When things get bad enough, a homeless person might go to the emergency room. Because they either don’t have insurance or the money to pay out-of-pocket they never see a doctor. As a result, they tend to neglect all but the most serious ailments.
Even relatively minor illnesses get worse instead of getting better. What was originally a cold or a sprained ankle has turned into something like pneumonia or a cartilage tear. What could have been easily remedied turns into an ER visit, a hospital stay and thousands of dollars of debt.
That debt in turn negatively affects their credit and their chances of finding permanent housing in a decent neighborhood. It’s a cycle that’s hard to break out of.
Trauma informed care means helping people heal and get through the kinds of awful things that have happened to them that put them in this position to begin with. Many who struggle with chronic homelessness do so because they are not able to heal. They don’t know how.
This is my biggest challenge at work. How can I teach a young woman who was abandoned, raped and traumatized, to love herself again? How can I help an elderly woman get past the trauma of her brutal attack that still haunts her mentally and disabled her physically?
The hardest part of my job is giving them reasons to hope. To help break them out of the day-to-day survival mentality. They may be working 60-hour work weeks at low paying jobs with no time for self-care. It becomes impossible to plan farther ahead than surviving tomorrow.
The lack of affordable healthcare in this country puts families at risk of homelessness by leaving minor ailments to turn into major illnesses. This in turn leads to missing work or school. And medical treatment is expensive with or without insurance, so families are facing choices between medical bills and living costs like food and rent.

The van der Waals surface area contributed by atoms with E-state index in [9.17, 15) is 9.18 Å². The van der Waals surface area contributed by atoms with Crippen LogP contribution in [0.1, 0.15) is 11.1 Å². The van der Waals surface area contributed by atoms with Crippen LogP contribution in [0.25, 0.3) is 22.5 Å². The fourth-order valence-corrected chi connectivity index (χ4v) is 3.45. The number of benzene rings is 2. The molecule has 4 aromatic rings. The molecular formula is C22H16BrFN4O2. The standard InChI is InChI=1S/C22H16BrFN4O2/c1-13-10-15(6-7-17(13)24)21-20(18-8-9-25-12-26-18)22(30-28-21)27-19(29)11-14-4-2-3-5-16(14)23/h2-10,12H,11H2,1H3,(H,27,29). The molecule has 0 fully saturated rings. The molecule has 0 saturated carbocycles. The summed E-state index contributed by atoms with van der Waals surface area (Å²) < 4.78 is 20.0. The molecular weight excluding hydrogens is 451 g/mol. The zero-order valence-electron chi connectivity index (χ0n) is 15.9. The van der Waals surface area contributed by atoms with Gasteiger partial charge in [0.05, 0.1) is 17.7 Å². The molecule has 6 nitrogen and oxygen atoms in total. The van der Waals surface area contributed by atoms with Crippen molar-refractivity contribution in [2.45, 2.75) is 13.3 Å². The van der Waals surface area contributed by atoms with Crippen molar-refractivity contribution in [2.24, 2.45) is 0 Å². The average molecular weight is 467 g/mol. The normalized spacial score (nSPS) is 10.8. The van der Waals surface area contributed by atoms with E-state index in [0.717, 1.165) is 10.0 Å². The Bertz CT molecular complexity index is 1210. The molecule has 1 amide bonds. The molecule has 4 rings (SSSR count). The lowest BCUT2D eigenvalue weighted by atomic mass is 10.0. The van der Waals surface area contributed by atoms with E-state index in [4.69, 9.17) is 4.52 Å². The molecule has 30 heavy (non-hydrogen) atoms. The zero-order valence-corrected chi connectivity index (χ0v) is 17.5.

The toughest decision a parent will have to make is choosing between buying medicine for their child who has chronic, life-threatening pneumonia or paying rent to have a home where their child can rest up and get better. No family should have to make this choice.
Portland is in trouble as the temperatures drop and the crime rates rise. Illicit drugs have gotten stronger and depression is an epidemic. Those of us on the front lines fighting this daily battle are weary and desperate for more help and understanding from the community, the police and the government.
There is no catch-all cure for homelessness in Portland, or in America. However, I firmly believe that if we had affordable housing, a healthcare program for all that provided accessible, preventive care, including mental health, my job would drastically change. As a city, as a society we would see homelessness decline by a huge percent if we were able to improve affordable housing and healthcare. But I fear it is going to get worse before it gets better.
Shana grew up on the Oregon Coast but has been in the Portland metro area for 17 years now. She is currently working towards her Bachelor’s in Public Relations Communications at Portland Community College. Most important to Shana is her work with people experiencing homelessness. She currently works as a resident advocate for Transition Projects, at a couples shelter where she is always learning new ways to advocate and help those most in need. When not working or studying, Shana pursues her art and spends as much time in her kayak as possible.